Multiple studies have shown that hydrogen peroxide (HP) is effective at whitening teeth [1, 2, 3]. But, if applied at high concentrates or left on for too long, HP can cause damage to your teeth [1, 2].
If you're thinking about using HP, make sure that you read the instructions and/or do research on how to correctly apply it.
Commonly found in some foods like fish, vegetables, fruit juices, and tea; fluoride generates a chemical reaction that draws in minerals from the teeth like calcium to help strengthen their structure [1, 2].
Backed by more than 50 years of research, fluoride has been repeatedly shown to strengthen teeth, keep your mouth clean, and regulates saliva .
Since there is a huge array of dental options to choose from, here a few recommendations that follow along with the science outlined above. As yet another side note, all the products below are Amazon affiliate links that help support these guides.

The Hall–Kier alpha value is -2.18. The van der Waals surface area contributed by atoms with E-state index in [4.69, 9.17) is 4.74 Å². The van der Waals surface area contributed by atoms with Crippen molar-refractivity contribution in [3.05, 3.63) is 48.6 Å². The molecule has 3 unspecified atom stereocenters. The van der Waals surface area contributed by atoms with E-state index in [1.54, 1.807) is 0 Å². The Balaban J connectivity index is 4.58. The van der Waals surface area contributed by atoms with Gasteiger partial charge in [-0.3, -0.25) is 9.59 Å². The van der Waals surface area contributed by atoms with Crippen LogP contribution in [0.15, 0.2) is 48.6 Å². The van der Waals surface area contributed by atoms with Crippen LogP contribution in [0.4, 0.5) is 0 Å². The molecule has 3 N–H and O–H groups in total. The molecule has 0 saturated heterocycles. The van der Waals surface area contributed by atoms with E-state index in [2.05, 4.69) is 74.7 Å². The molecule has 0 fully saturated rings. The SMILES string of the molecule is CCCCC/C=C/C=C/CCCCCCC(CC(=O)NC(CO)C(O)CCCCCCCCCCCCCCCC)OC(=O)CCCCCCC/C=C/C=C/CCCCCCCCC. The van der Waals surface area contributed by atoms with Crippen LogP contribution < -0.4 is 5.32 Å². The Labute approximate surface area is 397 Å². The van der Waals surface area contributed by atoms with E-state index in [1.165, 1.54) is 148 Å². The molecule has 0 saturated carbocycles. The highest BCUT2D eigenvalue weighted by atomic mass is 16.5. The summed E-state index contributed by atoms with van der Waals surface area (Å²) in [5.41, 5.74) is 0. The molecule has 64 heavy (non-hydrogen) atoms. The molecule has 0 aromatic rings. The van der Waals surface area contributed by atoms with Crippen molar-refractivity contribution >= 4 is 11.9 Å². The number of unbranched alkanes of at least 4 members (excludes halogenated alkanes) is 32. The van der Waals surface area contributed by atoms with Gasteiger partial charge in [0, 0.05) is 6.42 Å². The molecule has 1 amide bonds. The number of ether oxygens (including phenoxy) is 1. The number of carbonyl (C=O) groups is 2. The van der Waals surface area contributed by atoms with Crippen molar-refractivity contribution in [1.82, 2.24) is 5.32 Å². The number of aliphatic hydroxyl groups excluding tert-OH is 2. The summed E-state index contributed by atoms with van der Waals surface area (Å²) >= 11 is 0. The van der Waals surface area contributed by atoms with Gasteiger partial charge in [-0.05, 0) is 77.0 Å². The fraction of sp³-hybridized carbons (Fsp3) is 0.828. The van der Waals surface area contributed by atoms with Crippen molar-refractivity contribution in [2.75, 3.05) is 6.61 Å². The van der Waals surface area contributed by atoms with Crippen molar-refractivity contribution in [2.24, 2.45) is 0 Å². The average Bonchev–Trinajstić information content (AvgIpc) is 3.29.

This option is an extra soft toothbrush version with its bristles pointing in several directions for better reach.
Recommendation: This brush
This option contains all of the active ingredients mentioned previously that help prevents tooth decay and works to strengthen your teeth:
Recommendation: This paste
This option has 4 active ingredients that all contribute to fighting plaque and gingivitis.
Recommendation: This wash
This option has a natural lubricant that allows for it to more easily slip between the gaps in your teeth.
Recommendation: This floss
Not much to say here, besides that this option was checked for bot reviews to make sure that it was high quality.
Recommendation: This scraper
If you don't have an Amazon account, you are a true hermit. Although, it's quite strange that you found this guide. You must truly care about your teeth, smart hermit.